Course Description:The birth of the modern museum finds its roots in Europe, especially in Italy. In the context of today’s world, students will “go back in time” to understand the origins of western museums and the meaning of publicly shared collections through a series of competing dualisms in knowledge creation and organization. Students will explore the history of the modern museum and spend two weeks visiting actual sites and collections that played a role in this history. Exploring the past in this way is geared specifically to help today’s museum workers gain a better understanding of their own role and purpose in their community, society and nation.
This course is part of a Museum Studies specialization within the Master of Library and Information Science degree at Kent State School of Library and Information Science. Museums, like libraries, are in the information business. The museum studies courses at Kent State employ a holistic approach to the study of museums as institutions that generate and perpetuate knowledge. Students will gain an understanding of museums in context as dynamic, interactive information systems composed of people, objects, and activities. Because the SLIS courses are structured within a library and information science framework, students are able to cut across the spectrum of traditional academic disciplines, which strengthens the skills of future museum professional by giving them a broader perspective, a larger knowledge base, and more flexibility. Students in the Museum Origins class do not need to be in the M.L.I.S. program, but should understand this unique approach to the discipline of museum studies.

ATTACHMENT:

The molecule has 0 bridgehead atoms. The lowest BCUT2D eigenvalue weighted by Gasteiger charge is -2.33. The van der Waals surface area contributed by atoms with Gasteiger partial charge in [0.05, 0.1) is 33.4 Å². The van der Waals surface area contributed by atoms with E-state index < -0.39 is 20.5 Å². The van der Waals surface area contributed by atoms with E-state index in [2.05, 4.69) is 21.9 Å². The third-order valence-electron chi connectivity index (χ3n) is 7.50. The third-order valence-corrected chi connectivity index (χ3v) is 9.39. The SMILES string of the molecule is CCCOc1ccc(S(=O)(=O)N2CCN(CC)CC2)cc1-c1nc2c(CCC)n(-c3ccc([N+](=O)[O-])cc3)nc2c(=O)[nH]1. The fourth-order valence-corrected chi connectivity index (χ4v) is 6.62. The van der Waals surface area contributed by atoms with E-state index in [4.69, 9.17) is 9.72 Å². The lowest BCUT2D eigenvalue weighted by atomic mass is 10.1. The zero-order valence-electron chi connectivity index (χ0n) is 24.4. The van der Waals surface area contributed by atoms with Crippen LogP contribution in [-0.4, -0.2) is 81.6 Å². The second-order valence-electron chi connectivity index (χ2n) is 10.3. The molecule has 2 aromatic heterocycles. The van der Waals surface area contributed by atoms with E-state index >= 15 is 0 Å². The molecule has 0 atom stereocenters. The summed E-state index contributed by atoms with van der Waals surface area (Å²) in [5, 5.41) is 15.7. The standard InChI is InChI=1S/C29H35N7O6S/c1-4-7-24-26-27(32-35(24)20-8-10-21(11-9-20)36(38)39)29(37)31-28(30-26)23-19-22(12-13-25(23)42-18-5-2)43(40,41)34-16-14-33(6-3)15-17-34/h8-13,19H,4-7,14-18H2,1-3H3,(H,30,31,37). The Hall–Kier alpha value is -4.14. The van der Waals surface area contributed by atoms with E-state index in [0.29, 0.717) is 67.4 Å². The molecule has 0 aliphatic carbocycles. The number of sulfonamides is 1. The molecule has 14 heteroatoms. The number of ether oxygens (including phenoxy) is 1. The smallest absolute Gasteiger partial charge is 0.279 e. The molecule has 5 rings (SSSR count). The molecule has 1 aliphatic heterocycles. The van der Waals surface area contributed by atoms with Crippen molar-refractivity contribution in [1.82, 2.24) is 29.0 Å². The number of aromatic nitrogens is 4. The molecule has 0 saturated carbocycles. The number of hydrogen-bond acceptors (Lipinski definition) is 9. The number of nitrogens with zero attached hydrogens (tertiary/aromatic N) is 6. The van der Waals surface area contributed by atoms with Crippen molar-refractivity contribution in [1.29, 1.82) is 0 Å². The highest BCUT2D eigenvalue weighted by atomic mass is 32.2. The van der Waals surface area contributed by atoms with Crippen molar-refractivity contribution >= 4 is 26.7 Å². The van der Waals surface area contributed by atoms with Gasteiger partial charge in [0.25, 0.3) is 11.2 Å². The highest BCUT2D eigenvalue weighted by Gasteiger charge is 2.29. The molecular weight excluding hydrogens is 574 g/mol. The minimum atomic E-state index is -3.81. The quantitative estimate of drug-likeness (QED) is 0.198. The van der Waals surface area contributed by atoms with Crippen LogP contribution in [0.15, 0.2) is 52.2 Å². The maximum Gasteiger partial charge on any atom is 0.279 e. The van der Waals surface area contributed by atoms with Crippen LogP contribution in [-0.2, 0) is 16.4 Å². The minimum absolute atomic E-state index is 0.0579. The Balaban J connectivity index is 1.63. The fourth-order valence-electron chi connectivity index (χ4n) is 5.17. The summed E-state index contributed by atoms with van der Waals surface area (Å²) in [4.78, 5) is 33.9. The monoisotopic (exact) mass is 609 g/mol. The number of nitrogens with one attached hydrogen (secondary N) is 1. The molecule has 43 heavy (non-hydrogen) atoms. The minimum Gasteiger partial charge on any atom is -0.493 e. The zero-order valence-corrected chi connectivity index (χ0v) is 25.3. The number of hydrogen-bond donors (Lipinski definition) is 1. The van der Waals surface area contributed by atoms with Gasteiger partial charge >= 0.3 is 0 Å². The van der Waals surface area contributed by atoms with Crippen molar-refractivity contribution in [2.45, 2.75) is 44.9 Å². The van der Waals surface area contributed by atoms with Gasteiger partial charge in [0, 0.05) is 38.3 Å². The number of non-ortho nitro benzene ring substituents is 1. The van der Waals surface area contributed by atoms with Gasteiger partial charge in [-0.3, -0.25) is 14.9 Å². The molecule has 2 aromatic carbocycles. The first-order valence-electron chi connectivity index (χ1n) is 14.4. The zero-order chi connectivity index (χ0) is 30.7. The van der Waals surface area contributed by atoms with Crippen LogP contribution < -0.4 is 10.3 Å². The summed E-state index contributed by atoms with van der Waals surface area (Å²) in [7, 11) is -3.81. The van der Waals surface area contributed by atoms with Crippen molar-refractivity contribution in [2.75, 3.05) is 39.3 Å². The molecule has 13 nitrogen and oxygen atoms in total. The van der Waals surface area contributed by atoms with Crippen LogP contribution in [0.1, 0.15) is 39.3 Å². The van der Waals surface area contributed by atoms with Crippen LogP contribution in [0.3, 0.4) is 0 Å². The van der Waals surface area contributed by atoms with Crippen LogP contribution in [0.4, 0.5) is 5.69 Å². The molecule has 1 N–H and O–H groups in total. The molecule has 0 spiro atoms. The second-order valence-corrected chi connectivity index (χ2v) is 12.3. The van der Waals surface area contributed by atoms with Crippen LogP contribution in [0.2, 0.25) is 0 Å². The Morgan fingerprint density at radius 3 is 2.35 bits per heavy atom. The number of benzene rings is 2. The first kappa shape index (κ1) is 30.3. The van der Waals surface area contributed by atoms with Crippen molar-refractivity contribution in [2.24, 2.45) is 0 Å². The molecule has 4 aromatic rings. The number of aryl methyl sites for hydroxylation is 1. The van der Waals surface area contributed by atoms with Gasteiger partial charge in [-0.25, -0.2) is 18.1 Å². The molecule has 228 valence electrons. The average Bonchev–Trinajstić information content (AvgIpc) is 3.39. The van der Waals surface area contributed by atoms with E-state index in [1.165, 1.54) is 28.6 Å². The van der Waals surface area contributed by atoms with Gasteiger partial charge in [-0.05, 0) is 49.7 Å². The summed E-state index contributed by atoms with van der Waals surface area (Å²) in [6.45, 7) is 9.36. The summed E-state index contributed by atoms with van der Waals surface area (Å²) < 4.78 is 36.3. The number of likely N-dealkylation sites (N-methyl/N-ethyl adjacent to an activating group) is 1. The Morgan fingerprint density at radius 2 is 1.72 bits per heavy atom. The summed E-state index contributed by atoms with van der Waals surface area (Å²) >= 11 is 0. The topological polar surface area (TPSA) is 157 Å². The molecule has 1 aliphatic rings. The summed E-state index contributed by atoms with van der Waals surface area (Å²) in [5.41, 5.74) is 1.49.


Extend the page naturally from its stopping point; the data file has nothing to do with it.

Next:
For more information about costs and program dates, visit the SLIS Museum Studies website.